Five Reads: Big Tech = Big Trouble
Here’s our roundup of five compelling stories from around the internet in the last few days. Look for this column every week in this space.
The Power — and Perils — of Big Tech
Even as Facebook, Google and others confronted challenges in 2018, their ambitions were undimmed. After all, so much of life remains undisrupted. David Streitfeld of the New York Times provides a vivid portrait of the tech giants’ long-term strategy for dominating our time, our money, our cities and our minds. Meanwhile, as AI reaches further into our lives, it generates backlash, often in unpredictable ways, as in the bizarre spate of attacks on self-driving cars. And tech has a way of exposing our human foibles, as chronicled in this hilarious, riveting account in Huffpost, “I Was A Cable Guy. I Saw The Worst Of America.”
The Swashbuckling Chess of AlphaZero
Not only is AlphaZero the strongest player on the planet — it also represents a whole new approach to games and to the science of cognition, writes grandmaster Garry Kasparov, whose 1997 loss to IBM’s Deep Blue marked a turning point in machine intelligence. AlphaZero demonstrates a sparkling, exhilarating style of play that eluded previous chess projects — all the more remarkable considering that it taught itself how to play.
Kasparov will speak on Ethics and Responsibility in the AI and IoT Age as part of the SXSW 2019 Intelligent Future track.
Nanoscavengers Might Save Us
Sarin and other lethal nerve agents are some of the deadliest weapons ever developed. A piece in Science magazine uncovers the work of researchers at the University of Washington who have developed an enzyme that defuses sarin and wrapped it in tiny beads of polymer to fool the immune system. Guinea pigs injected with the nanoscavenger gained protection against sarin for eight days, according to the study. This has the potential to act as a sort of vaccine for humans.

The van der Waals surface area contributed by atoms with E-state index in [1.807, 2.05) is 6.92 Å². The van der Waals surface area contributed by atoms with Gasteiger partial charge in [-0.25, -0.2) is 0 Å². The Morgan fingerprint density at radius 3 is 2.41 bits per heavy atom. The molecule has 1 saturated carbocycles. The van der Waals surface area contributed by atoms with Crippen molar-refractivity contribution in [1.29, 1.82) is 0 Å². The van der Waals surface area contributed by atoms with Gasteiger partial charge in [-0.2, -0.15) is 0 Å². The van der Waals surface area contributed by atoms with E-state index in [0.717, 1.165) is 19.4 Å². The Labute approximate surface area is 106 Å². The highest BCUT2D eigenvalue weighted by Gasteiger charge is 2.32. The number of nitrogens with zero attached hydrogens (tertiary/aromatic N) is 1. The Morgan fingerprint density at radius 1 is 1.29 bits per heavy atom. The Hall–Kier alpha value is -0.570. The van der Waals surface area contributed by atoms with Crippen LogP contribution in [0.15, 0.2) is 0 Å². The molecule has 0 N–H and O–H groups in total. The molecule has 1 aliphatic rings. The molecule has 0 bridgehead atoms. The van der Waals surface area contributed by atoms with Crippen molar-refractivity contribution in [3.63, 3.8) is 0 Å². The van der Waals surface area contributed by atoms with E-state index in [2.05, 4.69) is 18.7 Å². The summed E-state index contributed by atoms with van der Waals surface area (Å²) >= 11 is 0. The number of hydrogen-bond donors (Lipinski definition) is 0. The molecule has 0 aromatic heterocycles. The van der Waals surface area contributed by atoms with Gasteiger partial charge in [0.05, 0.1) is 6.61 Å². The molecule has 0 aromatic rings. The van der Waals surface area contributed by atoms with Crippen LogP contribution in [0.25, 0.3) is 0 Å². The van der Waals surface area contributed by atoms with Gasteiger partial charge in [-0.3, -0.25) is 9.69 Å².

Check out other innovative ideas in healthcare coming in the SXSW 2019 Health/MedTech track.
The Deeper Meaning of “Bandersnatch”
Netflix’s venture in interactive cinema, where viewers can choose their own adventures through the Black Mirror episode “Bandersnatch,” has drawn praise and scorn. Kyle Turner in Paste Magazine argues that one of the endings is so profound that it justifies the whole experiment.
Learn more about the future of storytelling at the SXSW 2019 Experiential Storytelling track.
Don’t even pretend you don’t know any of their songs. In a fascinating take, Dave Holmes in Esquire comes to grips with the legacy of Hootie and the Blowfish, and argues that the cruelty and scorn that we poured on the quintessential nineties FM rock band has come back to haunt us.
Facts to Make You the Life of Any Party
The Atlantic’s science desk has earned a reputation as an astute observer of new trends. Here are 83 things that blew their minds last year. Memorize a few and you’ll never have trouble making conversation with strangers again. Some potential gambits: “Hey what do you think is the preferred social network for nudists? or “Do you know why scooters were invented?” One other random bit of trivia: As part of its coverage on the epic odyssey spanning 12 years and four billion miles of the New Horizons space probe, which sent back stunning photos of Ultima Thule, the most distant object ever encountered, National Geographic writer Michael Greshko revealed that one of the astrophysicists working on the project played guitar for Queen.
Five Reads Archive
December 28: Austin is Weird and Wired
December 22: The End of Traffic
December 15: Guarding the Truth
December 5: Becoming an Obama
November 30: The Trouble for Juul
November 21: Life Is Good
November 16: Whither Facebook
November 9: Why Does the US Love Guns?
November 2: Esther Perel Knows Love
Hugh Forrest serves as Chief Programming Officer at SXSW, the world’s most unique gathering of creative professionals. He also tries to write at least four paragraphs per day on Medium. These posts often cover tech-related trends; other times they focus on books, pop culture, sports and other current events.